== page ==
Phnom Penh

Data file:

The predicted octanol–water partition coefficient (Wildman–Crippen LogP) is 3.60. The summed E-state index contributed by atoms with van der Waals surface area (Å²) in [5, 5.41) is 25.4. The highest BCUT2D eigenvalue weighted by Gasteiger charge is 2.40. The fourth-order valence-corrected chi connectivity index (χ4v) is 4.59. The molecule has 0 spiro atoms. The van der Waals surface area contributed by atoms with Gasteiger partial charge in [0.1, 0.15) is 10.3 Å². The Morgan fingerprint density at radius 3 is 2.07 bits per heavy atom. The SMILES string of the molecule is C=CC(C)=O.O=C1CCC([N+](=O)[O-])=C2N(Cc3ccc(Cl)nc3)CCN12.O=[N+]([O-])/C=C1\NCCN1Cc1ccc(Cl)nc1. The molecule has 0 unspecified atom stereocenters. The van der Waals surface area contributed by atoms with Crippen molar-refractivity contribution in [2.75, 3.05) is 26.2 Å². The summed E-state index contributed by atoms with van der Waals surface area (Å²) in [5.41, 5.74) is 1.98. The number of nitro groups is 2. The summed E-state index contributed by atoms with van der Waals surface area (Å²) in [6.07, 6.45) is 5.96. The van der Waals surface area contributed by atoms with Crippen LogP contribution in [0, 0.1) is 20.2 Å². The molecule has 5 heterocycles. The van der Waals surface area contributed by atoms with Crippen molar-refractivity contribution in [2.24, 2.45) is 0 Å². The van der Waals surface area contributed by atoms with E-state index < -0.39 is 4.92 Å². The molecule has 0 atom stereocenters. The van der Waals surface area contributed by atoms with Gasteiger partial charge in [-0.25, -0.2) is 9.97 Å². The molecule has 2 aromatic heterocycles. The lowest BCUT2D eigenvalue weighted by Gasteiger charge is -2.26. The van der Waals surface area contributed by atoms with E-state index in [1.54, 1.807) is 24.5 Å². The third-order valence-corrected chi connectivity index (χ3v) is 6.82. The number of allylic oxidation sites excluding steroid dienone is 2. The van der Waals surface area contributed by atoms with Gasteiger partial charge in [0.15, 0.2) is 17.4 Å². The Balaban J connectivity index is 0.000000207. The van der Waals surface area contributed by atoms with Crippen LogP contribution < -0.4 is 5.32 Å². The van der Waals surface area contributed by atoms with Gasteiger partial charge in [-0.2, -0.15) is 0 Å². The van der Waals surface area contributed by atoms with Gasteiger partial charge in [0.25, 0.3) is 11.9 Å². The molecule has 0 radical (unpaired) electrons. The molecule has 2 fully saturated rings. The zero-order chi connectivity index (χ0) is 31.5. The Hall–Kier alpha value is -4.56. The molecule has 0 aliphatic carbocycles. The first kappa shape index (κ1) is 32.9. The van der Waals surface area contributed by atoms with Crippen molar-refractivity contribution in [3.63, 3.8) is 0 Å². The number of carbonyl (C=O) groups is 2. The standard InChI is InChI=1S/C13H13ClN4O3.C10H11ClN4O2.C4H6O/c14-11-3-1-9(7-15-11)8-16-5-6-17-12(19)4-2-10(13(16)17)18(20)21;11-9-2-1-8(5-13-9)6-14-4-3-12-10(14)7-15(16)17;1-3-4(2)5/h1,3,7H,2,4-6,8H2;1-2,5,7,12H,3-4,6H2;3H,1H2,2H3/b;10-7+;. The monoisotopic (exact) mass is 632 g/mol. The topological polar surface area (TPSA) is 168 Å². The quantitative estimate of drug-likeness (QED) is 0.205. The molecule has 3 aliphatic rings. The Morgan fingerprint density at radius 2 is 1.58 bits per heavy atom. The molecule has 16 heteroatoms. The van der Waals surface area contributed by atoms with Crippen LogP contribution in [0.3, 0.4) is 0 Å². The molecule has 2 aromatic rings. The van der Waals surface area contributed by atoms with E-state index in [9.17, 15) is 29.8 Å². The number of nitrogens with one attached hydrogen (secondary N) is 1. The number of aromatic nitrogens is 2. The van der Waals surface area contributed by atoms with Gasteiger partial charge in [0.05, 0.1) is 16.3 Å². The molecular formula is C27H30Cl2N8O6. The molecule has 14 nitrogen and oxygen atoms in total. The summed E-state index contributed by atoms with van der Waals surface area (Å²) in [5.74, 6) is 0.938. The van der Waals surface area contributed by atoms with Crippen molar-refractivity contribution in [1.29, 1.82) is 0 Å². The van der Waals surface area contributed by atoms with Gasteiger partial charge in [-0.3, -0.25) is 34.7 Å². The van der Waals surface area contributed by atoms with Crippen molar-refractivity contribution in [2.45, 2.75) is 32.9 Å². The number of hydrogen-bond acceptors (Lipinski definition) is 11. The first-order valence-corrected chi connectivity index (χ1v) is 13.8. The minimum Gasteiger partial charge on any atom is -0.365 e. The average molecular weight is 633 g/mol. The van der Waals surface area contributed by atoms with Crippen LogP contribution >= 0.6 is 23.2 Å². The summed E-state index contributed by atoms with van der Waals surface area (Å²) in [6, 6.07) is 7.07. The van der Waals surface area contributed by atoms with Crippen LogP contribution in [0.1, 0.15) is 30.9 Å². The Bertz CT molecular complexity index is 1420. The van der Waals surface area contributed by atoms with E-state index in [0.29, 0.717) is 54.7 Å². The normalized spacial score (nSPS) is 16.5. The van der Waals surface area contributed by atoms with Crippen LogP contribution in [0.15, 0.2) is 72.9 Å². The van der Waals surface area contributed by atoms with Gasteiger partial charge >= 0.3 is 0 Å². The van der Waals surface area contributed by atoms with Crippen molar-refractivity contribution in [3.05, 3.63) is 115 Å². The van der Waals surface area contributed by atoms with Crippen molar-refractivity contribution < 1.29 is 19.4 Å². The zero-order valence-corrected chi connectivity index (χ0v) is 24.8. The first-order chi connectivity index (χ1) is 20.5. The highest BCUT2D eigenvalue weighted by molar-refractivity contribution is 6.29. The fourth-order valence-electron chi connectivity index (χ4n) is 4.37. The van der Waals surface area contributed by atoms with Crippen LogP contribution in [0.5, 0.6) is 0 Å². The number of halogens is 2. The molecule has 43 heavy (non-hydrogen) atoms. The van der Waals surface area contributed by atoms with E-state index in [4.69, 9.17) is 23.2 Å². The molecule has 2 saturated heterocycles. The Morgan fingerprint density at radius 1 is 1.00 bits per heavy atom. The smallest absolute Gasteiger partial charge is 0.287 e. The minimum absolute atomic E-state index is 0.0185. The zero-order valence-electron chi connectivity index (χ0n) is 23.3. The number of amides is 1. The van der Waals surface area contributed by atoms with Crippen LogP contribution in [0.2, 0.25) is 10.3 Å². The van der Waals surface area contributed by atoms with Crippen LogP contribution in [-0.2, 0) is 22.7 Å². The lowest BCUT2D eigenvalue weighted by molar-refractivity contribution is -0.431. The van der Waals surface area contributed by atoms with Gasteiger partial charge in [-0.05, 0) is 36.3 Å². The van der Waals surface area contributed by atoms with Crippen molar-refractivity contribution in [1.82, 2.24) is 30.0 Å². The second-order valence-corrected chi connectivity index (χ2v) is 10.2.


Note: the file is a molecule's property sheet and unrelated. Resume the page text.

Phnom Penh pəno͝omˈ [key], city (1994 est. pop. 527,000), capital of Cambodia, SW Cambodia, at the confluence of the Mekong and Tônlé Sap rivers. Phnom Penh was founded in the 14th cent. and was made the Khmer capital after the abandonment (1434) of Angkor. It became the capital of Cambodia in 1867. The city was occupied by the Japanese in World War II. The cultural and commercial center as well as political capital of Cambodia, it was severely stressed and battered by the civil war in the 1970s. The onset (1970) of fighting between government forces and the Khmer Rouge drove refugees from the war-torn countryside to Phnom Penh. Its population swelled from c.500,000 in 1970 to c.2 million in early 1975, when it was evacuated after falling to the Khmer Rouge. By the time the Khmer Rouge were overthrown in 1979, the city had become virtually a ghost town, with no more than 50,000 residents and its universities and cultural institutions no longer in operation. It gradually revived through the 1980s; Phnom Penh Univ. reopened in 1988. The transportation center of Cambodia, Phnom Penh is the focus of four highways radiating out to the provinces. It is the terminus of the country's only two railroads—one extending to the Thai border and another to the deepwater port of Sihanoukville on the Gulf of Thailand. There is an international airport in nearby Pochentong.

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